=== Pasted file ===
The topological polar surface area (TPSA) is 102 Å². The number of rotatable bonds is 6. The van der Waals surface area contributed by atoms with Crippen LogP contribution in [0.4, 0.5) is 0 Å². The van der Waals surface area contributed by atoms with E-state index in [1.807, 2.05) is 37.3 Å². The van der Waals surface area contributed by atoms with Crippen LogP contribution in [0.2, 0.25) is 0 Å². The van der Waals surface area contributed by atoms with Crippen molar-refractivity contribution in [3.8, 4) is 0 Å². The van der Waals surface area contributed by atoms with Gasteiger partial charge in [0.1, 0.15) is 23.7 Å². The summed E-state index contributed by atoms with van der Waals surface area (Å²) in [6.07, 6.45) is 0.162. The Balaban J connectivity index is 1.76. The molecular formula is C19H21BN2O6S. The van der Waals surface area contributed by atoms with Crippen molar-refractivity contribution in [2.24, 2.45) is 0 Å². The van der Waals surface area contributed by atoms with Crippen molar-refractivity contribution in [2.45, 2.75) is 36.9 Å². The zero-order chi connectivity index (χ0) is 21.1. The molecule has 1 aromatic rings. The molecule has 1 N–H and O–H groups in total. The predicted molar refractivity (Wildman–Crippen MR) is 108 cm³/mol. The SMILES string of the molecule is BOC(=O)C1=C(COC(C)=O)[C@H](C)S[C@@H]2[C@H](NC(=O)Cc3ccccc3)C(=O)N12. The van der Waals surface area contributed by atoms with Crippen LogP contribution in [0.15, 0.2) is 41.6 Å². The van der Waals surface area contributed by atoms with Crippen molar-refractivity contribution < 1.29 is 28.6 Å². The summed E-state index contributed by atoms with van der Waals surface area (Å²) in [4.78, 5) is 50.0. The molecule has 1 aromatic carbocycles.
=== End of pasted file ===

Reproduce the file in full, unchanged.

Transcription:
The topological polar surface area (TPSA) is 102 Å². The number of rotatable bonds is 6. The van der Waals surface area contributed by atoms with Crippen LogP contribution in [0.4, 0.5) is 0 Å². The van der Waals surface area contributed by atoms with E-state index in [1.807, 2.05) is 37.3 Å². The van der Waals surface area contributed by atoms with Crippen LogP contribution in [0.2, 0.25) is 0 Å². The van der Waals surface area contributed by atoms with Crippen molar-refractivity contribution in [3.8, 4) is 0 Å². The van der Waals surface area contributed by atoms with Gasteiger partial charge in [0.1, 0.15) is 23.7 Å². The summed E-state index contributed by atoms with van der Waals surface area (Å²) in [6.07, 6.45) is 0.162. The Balaban J connectivity index is 1.76. The molecular formula is C19H21BN2O6S. The van der Waals surface area contributed by atoms with Crippen molar-refractivity contribution in [2.24, 2.45) is 0 Å². The van der Waals surface area contributed by atoms with Crippen molar-refractivity contribution in [2.45, 2.75) is 36.9 Å². The zero-order chi connectivity index (χ0) is 21.1. The molecule has 1 aromatic rings. The molecule has 1 N–H and O–H groups in total. The predicted molar refractivity (Wildman–Crippen MR) is 108 cm³/mol. The SMILES string of the molecule is BOC(=O)C1=C(COC(C)=O)[C@H](C)S[C@@H]2[C@H](NC(=O)Cc3ccccc3)C(=O)N12. The van der Waals surface area contributed by atoms with Crippen LogP contribution in [0.15, 0.2) is 41.6 Å². The van der Waals surface area contributed by atoms with Crippen molar-refractivity contribution < 1.29 is 28.6 Å². The summed E-state index contributed by atoms with van der Waals surface area (Å²) in [4.78, 5) is 50.0. The molecule has 1 aromatic carbocycles.